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Slab-selective, BOLD-corrected VASO at 7 Tesla provides measures of cerebral blood volume reactivity with high signal-to-noise ratio

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Huber,  Laurentius
Methods and Development Unit Nuclear Magnetic Resonance, MPI for Human Cognitive and Brain Sciences, Max Planck Society;
Department Neurophysics, MPI for Human Cognitive and Brain Sciences, Max Planck Society;

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Ivanov,  Dimo
Department Neurophysics, MPI for Human Cognitive and Brain Sciences, Max Planck Society;
Maastricht Brain Imaging Centre, Maastricht University, the Netherlands;

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Krieger,  Steffen
Department Neurophysics, MPI for Human Cognitive and Brain Sciences, Max Planck Society;
Monash Biomedical Imaging, Monash University, Melbourne, Australia;

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Streicher,  Markus
Department Neurophysics, MPI for Human Cognitive and Brain Sciences, Max Planck Society;

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Mildner,  Toralf
Methods and Development Unit Nuclear Magnetic Resonance, MPI for Human Cognitive and Brain Sciences, Max Planck Society;

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Möller,  Harald E.
Methods and Development Unit Nuclear Magnetic Resonance, MPI for Human Cognitive and Brain Sciences, Max Planck Society;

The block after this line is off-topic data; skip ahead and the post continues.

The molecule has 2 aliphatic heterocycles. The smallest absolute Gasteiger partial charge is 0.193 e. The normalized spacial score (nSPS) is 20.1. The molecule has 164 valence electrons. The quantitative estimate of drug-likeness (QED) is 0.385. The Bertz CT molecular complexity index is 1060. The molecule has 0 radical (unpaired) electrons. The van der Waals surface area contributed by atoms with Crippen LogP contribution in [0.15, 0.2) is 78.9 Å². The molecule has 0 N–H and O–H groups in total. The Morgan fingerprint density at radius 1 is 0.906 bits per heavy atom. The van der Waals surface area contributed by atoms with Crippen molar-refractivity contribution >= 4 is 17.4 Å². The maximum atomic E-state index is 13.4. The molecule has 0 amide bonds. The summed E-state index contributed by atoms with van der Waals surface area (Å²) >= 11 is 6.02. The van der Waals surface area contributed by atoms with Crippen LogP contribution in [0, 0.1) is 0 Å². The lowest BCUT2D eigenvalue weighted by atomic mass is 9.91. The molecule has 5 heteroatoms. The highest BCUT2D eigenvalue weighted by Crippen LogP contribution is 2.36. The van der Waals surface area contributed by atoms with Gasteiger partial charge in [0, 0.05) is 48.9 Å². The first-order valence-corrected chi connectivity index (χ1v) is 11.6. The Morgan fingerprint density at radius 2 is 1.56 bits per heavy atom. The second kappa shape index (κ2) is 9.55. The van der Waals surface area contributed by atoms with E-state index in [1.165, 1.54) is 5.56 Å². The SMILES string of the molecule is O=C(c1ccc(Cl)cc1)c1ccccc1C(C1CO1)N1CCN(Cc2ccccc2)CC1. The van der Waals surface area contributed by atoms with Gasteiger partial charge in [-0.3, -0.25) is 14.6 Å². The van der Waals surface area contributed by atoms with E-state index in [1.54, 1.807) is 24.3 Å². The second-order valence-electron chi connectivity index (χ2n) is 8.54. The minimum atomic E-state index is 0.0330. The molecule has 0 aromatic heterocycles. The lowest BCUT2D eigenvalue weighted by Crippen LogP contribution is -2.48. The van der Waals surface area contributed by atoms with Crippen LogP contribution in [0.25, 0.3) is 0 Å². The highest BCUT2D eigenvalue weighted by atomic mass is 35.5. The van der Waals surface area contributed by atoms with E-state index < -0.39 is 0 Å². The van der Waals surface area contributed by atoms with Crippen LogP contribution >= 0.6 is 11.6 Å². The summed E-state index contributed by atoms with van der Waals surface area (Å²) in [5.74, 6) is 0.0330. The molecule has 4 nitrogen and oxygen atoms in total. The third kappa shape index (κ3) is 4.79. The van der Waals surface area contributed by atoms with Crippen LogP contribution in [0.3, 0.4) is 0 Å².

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Turner,  Robert
Department Neurophysics, MPI for Human Cognitive and Brain Sciences, Max Planck Society;

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Citation

Huber, L., Ivanov, D., Krieger, S., Streicher, M., Mildner, T., Poser, B., et al. (2014). Slab-selective, BOLD-corrected VASO at 7 Tesla provides measures of cerebral blood volume reactivity with high signal-to-noise ratio. Magnetic Resonance in Medicine, 72(1), 137-148. doi:10.1002/mrm.24916.


Cite as: http://hdl.handle.net/11858/00-001M-0000-0014-60CA-0
Abstract
Purpose MRI methods sensitive to functional changes in cerebral blood volume (CBV) may map neural activity with better spatial specificity than standard functional MRI (fMRI) methods based on blood oxygen level dependent (BOLD) effect. The purpose of this study was to develop and investigate a vascular space occupancy (VASO) method with high sensitivity to CBV changes for use in human brain at 7 Tesla (T). Methods To apply 7T VASO, several high-field-specific obstacles must be overcome, e.g., low contrast-to-noise ratio (CNR) due to convergence of blood and tissue T1, increased functional BOLD signal change contamination, and radiofrequency field inhomogeneities. In the present method, CNR was increased by keeping stationary tissue magnetization in a steady-state different from flowing blood, using slice-selective saturation pulses. Interleaved acquisition of BOLD and VASO signals allowed correction for BOLD contamination. Results During visual stimulation, a relative CBV change of 28% ± 5% was measured, confined to gray matter in the occipital lobe with high sensitivity. Conclusion By carefully considering all the challenges of high-field VASO and filling behavior of the relevant vasculature, the proposed method can detect and quantify CBV changes with high CNR in human brain at 7T.